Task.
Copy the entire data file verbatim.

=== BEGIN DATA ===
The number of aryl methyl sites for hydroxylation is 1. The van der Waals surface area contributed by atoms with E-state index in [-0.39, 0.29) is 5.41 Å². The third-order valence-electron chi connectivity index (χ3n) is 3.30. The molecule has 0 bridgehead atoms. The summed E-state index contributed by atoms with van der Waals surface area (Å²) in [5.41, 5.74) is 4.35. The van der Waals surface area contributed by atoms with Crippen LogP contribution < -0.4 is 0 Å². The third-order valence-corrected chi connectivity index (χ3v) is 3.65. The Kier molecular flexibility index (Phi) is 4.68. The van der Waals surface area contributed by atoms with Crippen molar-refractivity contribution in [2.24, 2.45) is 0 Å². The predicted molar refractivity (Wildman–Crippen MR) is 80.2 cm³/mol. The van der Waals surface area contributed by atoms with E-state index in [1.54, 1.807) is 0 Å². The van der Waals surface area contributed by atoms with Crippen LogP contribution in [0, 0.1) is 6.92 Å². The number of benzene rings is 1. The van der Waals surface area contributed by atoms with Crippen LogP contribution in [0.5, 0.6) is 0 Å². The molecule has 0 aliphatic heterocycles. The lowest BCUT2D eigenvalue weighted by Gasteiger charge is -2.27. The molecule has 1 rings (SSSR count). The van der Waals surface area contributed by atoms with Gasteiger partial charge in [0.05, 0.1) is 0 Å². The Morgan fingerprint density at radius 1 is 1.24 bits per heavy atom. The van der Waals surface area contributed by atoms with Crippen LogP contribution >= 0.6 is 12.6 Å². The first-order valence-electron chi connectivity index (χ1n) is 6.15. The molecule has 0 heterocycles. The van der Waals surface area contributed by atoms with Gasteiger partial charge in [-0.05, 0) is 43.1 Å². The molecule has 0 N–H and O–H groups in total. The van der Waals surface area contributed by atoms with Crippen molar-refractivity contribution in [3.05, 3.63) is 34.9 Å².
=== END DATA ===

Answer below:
The number of aryl methyl sites for hydroxylation is 1. The van der Waals surface area contributed by atoms with E-state index in [-0.39, 0.29) is 5.41 Å². The third-order valence-electron chi connectivity index (χ3n) is 3.30. The molecule has 0 bridgehead atoms. The summed E-state index contributed by atoms with van der Waals surface area (Å²) in [5.41, 5.74) is 4.35. The van der Waals surface area contributed by atoms with Crippen LogP contribution < -0.4 is 0 Å². The third-order valence-corrected chi connectivity index (χ3v) is 3.65. The Kier molecular flexibility index (Phi) is 4.68. The van der Waals surface area contributed by atoms with Crippen molar-refractivity contribution in [2.24, 2.45) is 0 Å². The predicted molar refractivity (Wildman–Crippen MR) is 80.2 cm³/mol. The van der Waals surface area contributed by atoms with E-state index in [1.54, 1.807) is 0 Å². The van der Waals surface area contributed by atoms with Crippen LogP contribution in [0, 0.1) is 6.92 Å². The number of benzene rings is 1. The van der Waals surface area contributed by atoms with Crippen LogP contribution in [0.5, 0.6) is 0 Å². The molecule has 0 aliphatic heterocycles. The lowest BCUT2D eigenvalue weighted by Gasteiger charge is -2.27. The molecule has 1 rings (SSSR count). The van der Waals surface area contributed by atoms with Gasteiger partial charge in [0.05, 0.1) is 0 Å². The Morgan fingerprint density at radius 1 is 1.24 bits per heavy atom. The van der Waals surface area contributed by atoms with Crippen LogP contribution >= 0.6 is 12.6 Å². The first-order valence-electron chi connectivity index (χ1n) is 6.15. The molecule has 0 heterocycles. The van der Waals surface area contributed by atoms with Gasteiger partial charge in [-0.05, 0) is 43.1 Å². The molecule has 0 N–H and O–H groups in total. The van der Waals surface area contributed by atoms with Crippen molar-refractivity contribution in [3.05, 3.63) is 34.9 Å².